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W.Va. Hospital Association, WVU Medicine, describe pandemic hospital crisis, call on residents to do their part

MORGANTOWN – The West Virginia Hospital Association said this week that hospital systems across the state are strained to near the breaking point and called on residents to do their part to help the systems weather the COVID-19 surge crisis.

Locally, WVU Medicine Chief Medical Officer Michael Edmond talked about the stresses WVUM is facing and how it is coping.

“This combination has strained the health care system and now after nearly two years, the system is nearing a breaking point as health care workers are mentally, emotionally and physically exhausted,” WVHA said. “As a state and a nation, we are in this crisis together, and although there have been multiple calls for action in the past, we need your help now more than ever to ensure health care services are available for everyone who needs them.”

Edmond said, “We have been under pretty difficult circumstances for quite some time.” The major concern, though, is what’s ahead with the omicron variant and its increased infectiousness.

“At the moment we’re hanging in, but we really don’t have much in the way of more capacity to offer,” he said. “And we’re quite concerned we will reach the breaking point if the pandemic moves in a worsening direction.”

WVUM has adequate bed space, Edmond said, but not enough staff. There are plenty of doctors, but not enough nurses, respiratory therapists and many other positions. “We often have to have beds closed because we just don’t have the nurses to staff them.”

Burnout is an issue, he said. “This pandemic has gone on for so long.”

In particular, the ICU staffs are affected by the unprecedented amount of suffering and death they see, he said. And most of the suffering and death is preventable through vaccination. “There’s just so much sadness that these people have.”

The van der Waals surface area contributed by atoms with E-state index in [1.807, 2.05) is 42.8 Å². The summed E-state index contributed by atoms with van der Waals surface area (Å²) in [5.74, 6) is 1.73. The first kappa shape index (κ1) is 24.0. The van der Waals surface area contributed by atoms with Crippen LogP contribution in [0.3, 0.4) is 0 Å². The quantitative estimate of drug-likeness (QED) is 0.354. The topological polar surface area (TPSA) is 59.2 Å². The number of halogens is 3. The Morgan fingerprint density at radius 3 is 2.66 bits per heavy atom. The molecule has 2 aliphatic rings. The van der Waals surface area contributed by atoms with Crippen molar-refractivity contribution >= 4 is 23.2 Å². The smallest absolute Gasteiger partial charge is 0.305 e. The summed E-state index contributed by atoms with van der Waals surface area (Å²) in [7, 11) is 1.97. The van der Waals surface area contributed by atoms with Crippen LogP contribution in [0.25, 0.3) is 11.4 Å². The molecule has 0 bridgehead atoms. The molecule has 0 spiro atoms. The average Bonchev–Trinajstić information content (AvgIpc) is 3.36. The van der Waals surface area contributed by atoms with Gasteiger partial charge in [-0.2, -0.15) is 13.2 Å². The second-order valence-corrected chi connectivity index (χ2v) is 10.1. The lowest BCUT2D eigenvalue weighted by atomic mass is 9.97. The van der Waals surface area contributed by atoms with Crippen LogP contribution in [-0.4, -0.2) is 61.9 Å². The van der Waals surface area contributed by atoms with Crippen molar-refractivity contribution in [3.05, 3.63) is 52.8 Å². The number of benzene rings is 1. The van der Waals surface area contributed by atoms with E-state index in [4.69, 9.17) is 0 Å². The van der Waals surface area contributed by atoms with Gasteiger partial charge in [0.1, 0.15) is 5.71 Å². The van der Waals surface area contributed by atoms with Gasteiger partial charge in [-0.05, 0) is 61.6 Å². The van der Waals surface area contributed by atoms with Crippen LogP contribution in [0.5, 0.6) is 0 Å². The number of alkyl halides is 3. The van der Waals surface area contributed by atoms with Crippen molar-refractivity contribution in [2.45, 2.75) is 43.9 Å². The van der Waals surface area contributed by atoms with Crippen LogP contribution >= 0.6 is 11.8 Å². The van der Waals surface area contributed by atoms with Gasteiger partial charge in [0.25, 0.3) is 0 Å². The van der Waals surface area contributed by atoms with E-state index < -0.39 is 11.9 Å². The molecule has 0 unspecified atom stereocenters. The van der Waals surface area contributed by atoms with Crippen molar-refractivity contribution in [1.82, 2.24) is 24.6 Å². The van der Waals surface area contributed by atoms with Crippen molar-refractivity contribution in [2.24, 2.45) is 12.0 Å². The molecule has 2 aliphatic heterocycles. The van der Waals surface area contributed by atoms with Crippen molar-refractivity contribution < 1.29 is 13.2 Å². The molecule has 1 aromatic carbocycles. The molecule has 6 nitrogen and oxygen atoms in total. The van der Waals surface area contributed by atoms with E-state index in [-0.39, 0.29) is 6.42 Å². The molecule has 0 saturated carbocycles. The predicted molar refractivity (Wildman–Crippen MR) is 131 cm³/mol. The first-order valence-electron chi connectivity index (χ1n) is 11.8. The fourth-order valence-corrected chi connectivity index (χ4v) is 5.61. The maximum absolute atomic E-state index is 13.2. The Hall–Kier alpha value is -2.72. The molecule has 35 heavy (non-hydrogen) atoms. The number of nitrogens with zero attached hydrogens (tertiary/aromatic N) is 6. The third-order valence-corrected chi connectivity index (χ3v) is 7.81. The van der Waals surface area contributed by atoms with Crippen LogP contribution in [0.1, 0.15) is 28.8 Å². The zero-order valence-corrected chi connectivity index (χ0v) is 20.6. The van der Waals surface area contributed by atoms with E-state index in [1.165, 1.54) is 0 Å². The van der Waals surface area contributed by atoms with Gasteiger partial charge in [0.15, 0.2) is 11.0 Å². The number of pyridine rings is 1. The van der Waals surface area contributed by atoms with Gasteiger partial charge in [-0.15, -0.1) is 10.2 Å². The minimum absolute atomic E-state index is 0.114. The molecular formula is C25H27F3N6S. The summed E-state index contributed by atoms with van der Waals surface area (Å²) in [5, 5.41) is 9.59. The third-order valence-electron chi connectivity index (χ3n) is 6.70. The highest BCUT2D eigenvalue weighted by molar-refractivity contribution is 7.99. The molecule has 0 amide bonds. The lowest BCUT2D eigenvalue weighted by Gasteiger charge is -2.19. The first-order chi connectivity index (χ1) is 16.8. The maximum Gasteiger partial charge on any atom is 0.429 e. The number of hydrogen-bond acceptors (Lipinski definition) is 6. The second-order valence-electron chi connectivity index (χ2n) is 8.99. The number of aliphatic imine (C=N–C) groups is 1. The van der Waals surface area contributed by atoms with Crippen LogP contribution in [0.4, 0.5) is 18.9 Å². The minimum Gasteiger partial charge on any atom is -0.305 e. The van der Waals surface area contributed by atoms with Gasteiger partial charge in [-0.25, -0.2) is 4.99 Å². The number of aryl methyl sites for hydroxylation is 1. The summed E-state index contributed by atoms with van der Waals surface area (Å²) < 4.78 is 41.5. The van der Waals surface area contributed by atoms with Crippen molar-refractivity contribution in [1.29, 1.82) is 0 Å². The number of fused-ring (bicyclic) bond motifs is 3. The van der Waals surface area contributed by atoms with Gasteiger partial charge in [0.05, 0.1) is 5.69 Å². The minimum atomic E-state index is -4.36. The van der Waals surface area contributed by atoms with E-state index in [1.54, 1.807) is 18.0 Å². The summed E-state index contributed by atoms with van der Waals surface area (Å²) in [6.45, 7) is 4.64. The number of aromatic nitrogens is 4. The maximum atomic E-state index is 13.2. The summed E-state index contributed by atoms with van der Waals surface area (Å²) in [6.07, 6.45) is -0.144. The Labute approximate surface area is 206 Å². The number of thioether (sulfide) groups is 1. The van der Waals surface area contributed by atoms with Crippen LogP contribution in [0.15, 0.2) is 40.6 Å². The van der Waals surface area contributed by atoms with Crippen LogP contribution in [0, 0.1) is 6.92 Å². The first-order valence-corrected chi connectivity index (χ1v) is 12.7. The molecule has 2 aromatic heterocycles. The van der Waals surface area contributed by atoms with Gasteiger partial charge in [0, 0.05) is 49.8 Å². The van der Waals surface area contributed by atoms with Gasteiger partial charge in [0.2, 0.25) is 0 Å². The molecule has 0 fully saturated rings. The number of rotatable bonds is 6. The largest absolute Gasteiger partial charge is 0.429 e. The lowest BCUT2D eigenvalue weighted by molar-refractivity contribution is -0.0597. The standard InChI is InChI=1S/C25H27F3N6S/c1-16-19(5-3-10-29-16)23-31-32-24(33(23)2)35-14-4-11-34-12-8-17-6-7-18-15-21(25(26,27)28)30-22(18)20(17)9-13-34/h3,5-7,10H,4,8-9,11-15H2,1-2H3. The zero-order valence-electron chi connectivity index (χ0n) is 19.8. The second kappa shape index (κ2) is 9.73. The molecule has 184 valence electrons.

Ruby Memorial, Edmond said, is seeing about 70-80 beds per day occupied by COVID patients. “That’s a sizable chunk of beds that are needed to care for these patients.”

There’s a backlog of about 1,000 surgeries. They have sufficient operating rooms but the patients need a bed for post-op care and the hospital doesn’t have that. They look carefully to ensure that the necessary surgeries are done but others are waiting because beds have COVID patients.

“What we’re really concerned about is what if that doubles or triples in the next few weeks,” he said.

Unlike last January’s surge, this one hasn’t seen the hospital numbers drop, he said.

The January surge peaked at 818 hospitalizations statewide, and fell to 54 by July 4, according to W.Va. Department of Health and Human Resources figures. The September surge peaked at 1,012 but fell to only 498 on Nov. 25. Now the number is back up to 605, with 208 in ICUs (86.5% unvaccinated) and 114 on ventilators (86.8% unvaccinated).

“We just never got the relief that we got after the previous wave,” he said. And the omicron surge may hit before delta passes.

Edmond urged residents to get vaccinated and boosted, to wear a mask to protect yourself and others, to probably limit travel and to stay home if you have symptoms.

WVHA asked residents to pay attention to some other issues. They should be aware waiting times are longer and staffing shortages are now the norm. Emergency medical services and other care sites are also stressed and overworked. “There may be times when capacity in the system is not adequate to accommodate the usual response and speed of transport. Also, at times, patients are having to be transferred to out-of-state hospitals due to lack of capacity in West Virginia.”

As the pressure increases, WVHA is also calling on residents to get vaccinated and boosted.

“Carefully consider where you seek health care. A primary care office, virtual health care visit, or urgent care may be the best site of care and reduces demand on limited hospital and emergency departments’ staff.”

But for emergency conditions such as stroke symptoms, chest pain, difficulty breathing or significant injury, do seek emergency care. Don’t delay routine medical care, physicals and screenings. Address small problems before they become serious ones.

WVHA urges those who can to donate blood. The Red Cross is experiencing the worst blood shortage in over a decade, it said. “The dangerously low blood supply levels have forced some hospitals to defer patient care.”

WVHA asks everyone to “extend patience and thoughtfulness to those who are working the hardest to support and care for our family members and friends. Our health care teams have worked tirelessly for the past 20 months to serve every community in our state. Now more than ever, they need your support as we are in this crisis together.”

TWEET David Beard @dbeardtdp EMAIL